Public works programmes are useful for stimulating mass demand in an economy. But do they have any other benefits? A joint paper by Karthik Muralidharan and Paul Niehaus, associate professors of economics at University of California, San Diego, and Sandeep Sukhantar, an associate professor of economics at University of Virginia, looks at the implementation of the Mahatma Gandhi National Rural Employment Guarantee Scheme (MGNREGS) between 2010 and 2012 in Andhra Pradesh to answer this question.

The government’s entry into the rural economy as an employer of last resort raised overall wages and incomes. This was not offset by any corresponding price increases, implying that the gains from MGNREGS were ‘real’ and not ‘nominal’ or illusory. Increased incomes of MGNREGS workers were often used to acquire productive assets, with MGNREGS-heavy areas showing increased ownership of livestock.

Read more: General Equilibrium Effects of (Improving) Public Employment Programs: Experimental Evidence from India

The four traits required to become a chief executive officer (CEO) are high general ability, execution skills, charisma and a knack for strategic focus, according to a study based on interviews of candidates for top corporate positions in North America. The detailed interviews were conducted and summarized by a consulting firm and subsequently analysed by Steven N. Kaplan and Morten Sorensen, professors with the University of Chicago Booth School of Business and the Copenhagen Business School, respectively. Successful CEOs are generally better at getting the work done rather than being good listeners or being nice to people. They are generally charismatic but relatively weak in analytical ability; they focus more on strategic decisions than managerial details. On the other hand, chief financial officers appear to be at the opposite end of the spectrum; they are strong in interpersonal skills over execution skills, analysis over charisma and managerial ability over strategic focus.

Read more: Are CEOs Different? Characteristics of Top Managers

Greater transparency in sharing macroeconomic data reduces borrowing costs for a country in the international capital market, according to Sangyup Choi and Yuko Hashimoto, economists associated with the International Monetary Fund (IMF). Emerging market (EM) countries which adopted the IMF’s data dissemination standards saw, on average, a 15% reduction in their sovereign risk premia in one year. The premia refers to the excess yield on the sovereign bond issued by an EM country over US Treasury yields. IMF had launched data standards initiatives such as the Special Data Dissemination Standard (SDDS) in 1996 in response to the Mexican financial crisis. Transparency apparently reduces international investors’ risk perception and helps a country cope better with a crisis. India adopted the SDDS in 1996, although it was only in the early 2000s that data began to be publicly shared on IMF’s website in an organized manner.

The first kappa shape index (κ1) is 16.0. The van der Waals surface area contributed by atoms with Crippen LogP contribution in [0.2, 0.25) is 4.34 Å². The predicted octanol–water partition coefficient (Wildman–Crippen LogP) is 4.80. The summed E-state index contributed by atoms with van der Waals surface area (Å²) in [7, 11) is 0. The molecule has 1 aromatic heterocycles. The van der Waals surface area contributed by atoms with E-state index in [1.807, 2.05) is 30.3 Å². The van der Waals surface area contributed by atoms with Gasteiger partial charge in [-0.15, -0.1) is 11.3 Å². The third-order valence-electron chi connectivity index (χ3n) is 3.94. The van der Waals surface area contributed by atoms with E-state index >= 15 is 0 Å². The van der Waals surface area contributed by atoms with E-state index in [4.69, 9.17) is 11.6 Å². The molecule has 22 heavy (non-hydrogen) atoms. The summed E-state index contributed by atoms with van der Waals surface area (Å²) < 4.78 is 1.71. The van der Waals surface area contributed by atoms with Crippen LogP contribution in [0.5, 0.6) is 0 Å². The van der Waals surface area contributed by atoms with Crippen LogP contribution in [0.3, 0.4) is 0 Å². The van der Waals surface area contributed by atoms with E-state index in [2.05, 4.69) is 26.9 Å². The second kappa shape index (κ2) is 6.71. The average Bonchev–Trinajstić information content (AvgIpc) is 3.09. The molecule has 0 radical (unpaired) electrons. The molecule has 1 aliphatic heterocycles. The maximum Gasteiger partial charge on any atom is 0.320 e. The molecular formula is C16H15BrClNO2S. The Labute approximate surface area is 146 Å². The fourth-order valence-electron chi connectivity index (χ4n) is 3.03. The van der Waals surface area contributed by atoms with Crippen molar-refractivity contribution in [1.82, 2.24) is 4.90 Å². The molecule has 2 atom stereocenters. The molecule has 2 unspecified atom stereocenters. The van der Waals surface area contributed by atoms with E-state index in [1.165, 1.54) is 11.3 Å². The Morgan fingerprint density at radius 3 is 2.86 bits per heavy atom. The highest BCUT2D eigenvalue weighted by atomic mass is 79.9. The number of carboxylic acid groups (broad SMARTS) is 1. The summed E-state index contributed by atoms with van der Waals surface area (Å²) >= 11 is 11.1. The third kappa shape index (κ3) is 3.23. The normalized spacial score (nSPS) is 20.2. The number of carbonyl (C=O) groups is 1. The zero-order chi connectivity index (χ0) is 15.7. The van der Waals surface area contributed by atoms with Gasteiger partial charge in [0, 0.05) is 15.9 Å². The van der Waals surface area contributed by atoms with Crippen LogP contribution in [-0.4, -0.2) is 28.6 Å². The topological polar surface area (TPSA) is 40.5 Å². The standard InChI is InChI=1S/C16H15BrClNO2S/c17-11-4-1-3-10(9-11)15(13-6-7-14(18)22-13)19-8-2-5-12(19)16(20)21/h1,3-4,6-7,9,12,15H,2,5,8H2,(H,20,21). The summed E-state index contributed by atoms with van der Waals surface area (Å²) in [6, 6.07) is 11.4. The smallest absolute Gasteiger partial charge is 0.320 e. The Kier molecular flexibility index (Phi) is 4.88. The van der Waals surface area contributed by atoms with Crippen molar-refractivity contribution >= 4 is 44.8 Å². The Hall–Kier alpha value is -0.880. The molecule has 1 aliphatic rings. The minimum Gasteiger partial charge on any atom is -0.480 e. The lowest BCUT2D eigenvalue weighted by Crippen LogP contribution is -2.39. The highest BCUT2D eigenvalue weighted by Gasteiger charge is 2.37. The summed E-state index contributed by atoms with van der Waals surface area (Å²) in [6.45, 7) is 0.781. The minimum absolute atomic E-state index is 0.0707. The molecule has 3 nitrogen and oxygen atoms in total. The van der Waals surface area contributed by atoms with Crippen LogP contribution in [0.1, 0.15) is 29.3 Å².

Read more: The Effects of Data Transparency Policy Reforms on Emerging Market Sovereign Bond Spreads

The relevance of the BRICS (Brazil, Russia, India, China, South Africa) group on the world stage has often been questioned, with the recent India-China tensions fueling scepticism. However, efforts to keep the BRICS group relevant will yield results, according to a group of experts led by Sanjay G. Reddy, an associate professor of economics at The New School for Social Research, New York City. They argue in a recent report that the BRICS countries can together rectify the current under-provision of global public goods (GPGs) like financial stability, the international trade regime, cyber-security, terrorism control and peace. The report shows that households and corporate entities save around 36% of the combined gross domestic product in these countries, exceeding their investment spending of around 33%. This surplus savings is likely to persist in coming decades, which can contribute to financing development projects in other parts of the world.

Read more: The Role of BRICS in the World Economy & International Development

Evidence-based research to find out what kind of policies actually work has been growing within the discipline of economics. Tangible benefits from such research depend on how effectively policymakers use them. Research by Michael Callen, assistant professor of economics at the University of California, San Diego, and others has surveyed bureaucrats in Pakistan and India to find out more about this. Most civil servants were not able to even infer the findings due to individual or departmental statistical inabilities. The problem was aggravated as bureaucrats were more likely to shape their opinion on anecdotal accounts than rigorous statistical evidence in some cases. Lack of incentives to change the status quo and pressure to take decisions quickly were other reasons for inability of such research to influence policymaking.

Read more: Three barriers that make it hard for policymakers to use the evidence that development researchers produce

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